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4702First Roman Cookbooks to Purchase?

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  • coivinix
    Dec 3 8:08 AM
      Welcome! While the group seems a bit moribund at present, there's much in the archives to keep you going until the chatter starts up again.

      I'm sure everyone will have their own favorites, but here are the ones_I_would direct you to:

      First and foremost, the admirable "practical" end of our fellow-listmate Sally Grainger's new translation of APICIVS (done with her husband, Christopher Groocock) COOKING APICIVS:


      This is excellent scholarship yoked to practical cookery and intelligent supposition. You will not do better--the only problem is that it is SO SHORT. But perhaps Sally will find time to enlarge :>)

      You can buy both books together at a special price from the importer here:


      An earlier effort (with another listmate, Andrew Dalby) is THE CLASSICAL COOKBOOK:


      Although it's aging, there is still much to like in Ilaria Gozzini Giacosa's A TASTE OF ANCIENT ROME:


      And then there's Mark Grant's ROMAN COOKERY; a strong point of this one is that it concentrates on more "every-day" food; a somewhat weaker point is that, while the author is a very serious scholar....the redactions he provides are a bit idiosyncratic at times and (which is perhaps exactly what you are looking for?) slanted to modern ease, rather than historical accuracy. But--read with care--there is much here that is not covered elsewhere:


      Hopefully you'll find something here which will suit you exactly. In the best of all worlds, you'll eventually have them all on your bookshelf.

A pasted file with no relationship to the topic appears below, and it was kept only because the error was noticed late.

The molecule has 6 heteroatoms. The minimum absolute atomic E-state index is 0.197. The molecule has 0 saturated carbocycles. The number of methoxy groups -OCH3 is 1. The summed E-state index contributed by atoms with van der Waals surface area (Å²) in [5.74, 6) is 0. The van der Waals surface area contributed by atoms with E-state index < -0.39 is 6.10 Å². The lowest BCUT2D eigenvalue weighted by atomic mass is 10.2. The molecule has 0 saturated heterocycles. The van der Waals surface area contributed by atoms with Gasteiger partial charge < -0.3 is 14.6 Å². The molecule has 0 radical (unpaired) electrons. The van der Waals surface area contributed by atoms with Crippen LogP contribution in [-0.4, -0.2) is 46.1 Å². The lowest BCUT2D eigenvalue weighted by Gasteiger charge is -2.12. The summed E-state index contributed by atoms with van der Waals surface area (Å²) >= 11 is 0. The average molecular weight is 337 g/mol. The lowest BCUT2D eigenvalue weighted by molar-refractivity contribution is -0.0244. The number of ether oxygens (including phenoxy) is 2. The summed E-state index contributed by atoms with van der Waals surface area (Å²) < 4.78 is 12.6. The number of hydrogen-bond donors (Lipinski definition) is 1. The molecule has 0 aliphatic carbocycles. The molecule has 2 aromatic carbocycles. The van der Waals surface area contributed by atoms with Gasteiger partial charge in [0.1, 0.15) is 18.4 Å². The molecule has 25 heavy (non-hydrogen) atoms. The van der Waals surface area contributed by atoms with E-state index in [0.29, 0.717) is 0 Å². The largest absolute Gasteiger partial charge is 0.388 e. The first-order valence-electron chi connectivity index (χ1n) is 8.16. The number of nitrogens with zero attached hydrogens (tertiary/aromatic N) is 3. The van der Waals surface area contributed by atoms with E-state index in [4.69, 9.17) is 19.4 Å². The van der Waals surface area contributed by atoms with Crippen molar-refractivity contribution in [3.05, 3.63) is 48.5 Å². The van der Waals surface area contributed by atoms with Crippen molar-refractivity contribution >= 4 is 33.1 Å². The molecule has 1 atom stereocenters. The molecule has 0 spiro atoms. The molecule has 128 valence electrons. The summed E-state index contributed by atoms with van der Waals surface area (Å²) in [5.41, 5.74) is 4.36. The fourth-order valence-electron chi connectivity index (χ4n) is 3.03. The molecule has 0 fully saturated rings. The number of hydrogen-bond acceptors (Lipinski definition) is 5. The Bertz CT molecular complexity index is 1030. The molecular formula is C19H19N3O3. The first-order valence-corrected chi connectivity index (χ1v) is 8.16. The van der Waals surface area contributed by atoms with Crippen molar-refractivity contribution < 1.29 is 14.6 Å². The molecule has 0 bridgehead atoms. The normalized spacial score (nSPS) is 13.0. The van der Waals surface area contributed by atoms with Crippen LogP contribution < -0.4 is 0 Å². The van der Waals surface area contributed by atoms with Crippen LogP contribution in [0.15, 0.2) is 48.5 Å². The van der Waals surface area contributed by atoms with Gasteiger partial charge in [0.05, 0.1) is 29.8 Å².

--- In Apicius@yahoogroups.com, "jbd_29349" <goliathrix@...> wrote:
      > Ave Citizens!
      > I hope that I am not out of line by starting a topic to just introduce myself. My name is Joshua Davis I live in Spartanburg, South Carolina. I am a member and the Optio of Legio VI FFC based out of Charleston, South Carolina.
      > I found this site going through some websites I haven't been to in a while and I am glad I did. I have been biten by the cooking bug here recently and being a Roman re-enactor I would like to try authentic Roman dishes.
      > My first question is this: where can I find a good Roman cookbook. Now my definition of a good Roman cookbook is this, will give you substitutes for things that you can't find in even a "fancy" grocery store. Also written by someone that has reproduced these dishes and has applied modern cooking techniques and or terms. This one is a bonus but not really necessary, dates for when these dishes were common/created.
      > Joshua Davis
      > aka
      > Marivs Minivs Donatvs
      > Optio Centvriae
      > Legio VI FFC, Cohors I
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